How Does My Husband Filing Bankruptcy Affect Me?
In a marriage, if only one spouse owes debt to one or more creditors, then only that one individual must file for bankruptcy. Debts were spouses are separately liable for payment will remain with the spouse who has not filed for bankruptcy. However, in some states that follow community property law, having one spouse file bankruptcy for debts owed by both spouses may prove advantageous in some situations.
In general, one spouse who files for bankruptcy will not affect the financial situation of the other spouse, including the credit rating of the other spouse. A debt is created by contract between a creditor and a debtor, and each debtor must sign the contract in order for the creditor to hold the debtor responsible for payment. Therefore, the bankruptcy of one spouse will not cause the bankruptcy of the other spouse.
When a spouse’s debts are declared satisfied under Chapter 7 bankruptcy, the creditor can pursue the other spouse for the debts owed. However, one of the major advantages of filing Chapter 13 bankruptcy, or where the debtor is committed to a repayment plan, is that the creditor will, or should, leave the co-debtor alone so long as the debtor continues to make his or her payments in a timely manner.
Still, while the bankruptcy of one spouse should not affect the financial situation of the other, there are a few exceptions. For example, if joint debt is involved, the husband’s bankruptcy may show on his wife’s credit report, or vice-versa. Also, if the pair applies for a joint loan later down, the bankruptcy of one spouse could have a negative impact on the creditworthiness of the couple as a pair.
Another exception to consider is that in a traditional bankruptcy, much of the debtor’s non-exempt property is removed by his or her creditors. However, if that property is jointly held between both spouses, it can also be taken away. This is significantly important in states that follow community property law, or states where both spouses are equally responsible for all property and debt that might have been acquired during the spouses’ marriage. Community property states are Wisconsin, Washington, Texas, New Mexico, Nevada, Louisiana, Idaho, California and Arizona.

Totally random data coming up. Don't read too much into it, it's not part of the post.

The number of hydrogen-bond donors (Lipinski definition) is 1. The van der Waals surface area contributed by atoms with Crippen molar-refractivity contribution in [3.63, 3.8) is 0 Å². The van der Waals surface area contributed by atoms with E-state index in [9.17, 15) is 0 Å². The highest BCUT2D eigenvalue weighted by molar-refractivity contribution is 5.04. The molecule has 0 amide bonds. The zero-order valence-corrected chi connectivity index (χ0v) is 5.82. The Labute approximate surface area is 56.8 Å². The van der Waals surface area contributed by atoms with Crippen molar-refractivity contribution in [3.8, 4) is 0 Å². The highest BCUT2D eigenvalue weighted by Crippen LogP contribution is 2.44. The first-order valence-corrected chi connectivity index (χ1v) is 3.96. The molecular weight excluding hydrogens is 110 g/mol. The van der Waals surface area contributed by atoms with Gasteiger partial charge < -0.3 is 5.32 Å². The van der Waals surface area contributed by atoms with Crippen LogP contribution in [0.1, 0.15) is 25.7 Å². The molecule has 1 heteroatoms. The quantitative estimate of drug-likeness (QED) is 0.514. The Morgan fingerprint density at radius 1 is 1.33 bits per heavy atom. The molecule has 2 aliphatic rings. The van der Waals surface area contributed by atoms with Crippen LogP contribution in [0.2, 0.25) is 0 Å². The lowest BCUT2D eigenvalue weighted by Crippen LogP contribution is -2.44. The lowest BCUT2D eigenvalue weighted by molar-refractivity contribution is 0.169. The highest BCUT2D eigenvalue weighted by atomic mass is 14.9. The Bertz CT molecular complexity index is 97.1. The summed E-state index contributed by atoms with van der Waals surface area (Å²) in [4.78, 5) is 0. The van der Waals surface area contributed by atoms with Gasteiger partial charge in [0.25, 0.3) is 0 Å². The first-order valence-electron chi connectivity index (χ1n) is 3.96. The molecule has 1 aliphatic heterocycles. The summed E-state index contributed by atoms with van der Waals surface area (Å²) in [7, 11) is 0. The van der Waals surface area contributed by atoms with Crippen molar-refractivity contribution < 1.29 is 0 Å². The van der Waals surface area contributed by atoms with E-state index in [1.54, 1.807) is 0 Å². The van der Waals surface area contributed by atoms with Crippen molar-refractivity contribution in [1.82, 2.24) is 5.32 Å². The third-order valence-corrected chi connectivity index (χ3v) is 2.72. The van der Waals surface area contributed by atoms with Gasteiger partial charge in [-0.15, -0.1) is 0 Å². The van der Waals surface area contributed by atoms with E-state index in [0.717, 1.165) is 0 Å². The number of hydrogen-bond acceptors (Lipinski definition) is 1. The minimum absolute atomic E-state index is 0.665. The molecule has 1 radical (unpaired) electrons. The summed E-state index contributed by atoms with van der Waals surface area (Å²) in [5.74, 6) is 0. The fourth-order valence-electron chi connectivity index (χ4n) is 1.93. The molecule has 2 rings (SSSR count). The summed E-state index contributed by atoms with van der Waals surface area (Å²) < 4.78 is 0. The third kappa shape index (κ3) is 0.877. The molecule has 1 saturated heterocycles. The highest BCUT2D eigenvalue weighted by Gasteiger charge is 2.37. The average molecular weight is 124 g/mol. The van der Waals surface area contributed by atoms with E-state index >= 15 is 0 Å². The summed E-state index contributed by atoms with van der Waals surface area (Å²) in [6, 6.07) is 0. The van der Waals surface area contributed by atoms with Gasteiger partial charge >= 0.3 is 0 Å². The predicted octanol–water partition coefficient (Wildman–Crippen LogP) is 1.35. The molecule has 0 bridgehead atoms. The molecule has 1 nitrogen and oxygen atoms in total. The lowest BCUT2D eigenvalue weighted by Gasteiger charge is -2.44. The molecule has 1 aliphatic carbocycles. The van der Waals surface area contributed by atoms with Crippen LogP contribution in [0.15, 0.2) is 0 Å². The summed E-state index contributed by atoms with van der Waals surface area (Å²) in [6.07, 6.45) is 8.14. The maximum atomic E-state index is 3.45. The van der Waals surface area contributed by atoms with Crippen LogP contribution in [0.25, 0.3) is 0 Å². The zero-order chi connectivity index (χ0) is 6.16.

Similarly, after the community property is removed, the creditors of the non-filing spouse can no longer access property acquired by the non-filing spouse following the debtor’s bankruptcy. Any joint debts that are discharged following the debtor’s bankruptcy filing are also dismissed on the non-filing spouse’s credit report. In other words, in a state that upholds community property law, the non-filing spouse also gets a partial advantage should his or her spouse file for bankruptcy. From that point forward, creditors only have the legal right to pursue the separate acquisitions and properties of spouse not filing for bankruptcy, including items or possessions acquired by inheritance, by gift during marriage or those acquired before marriage.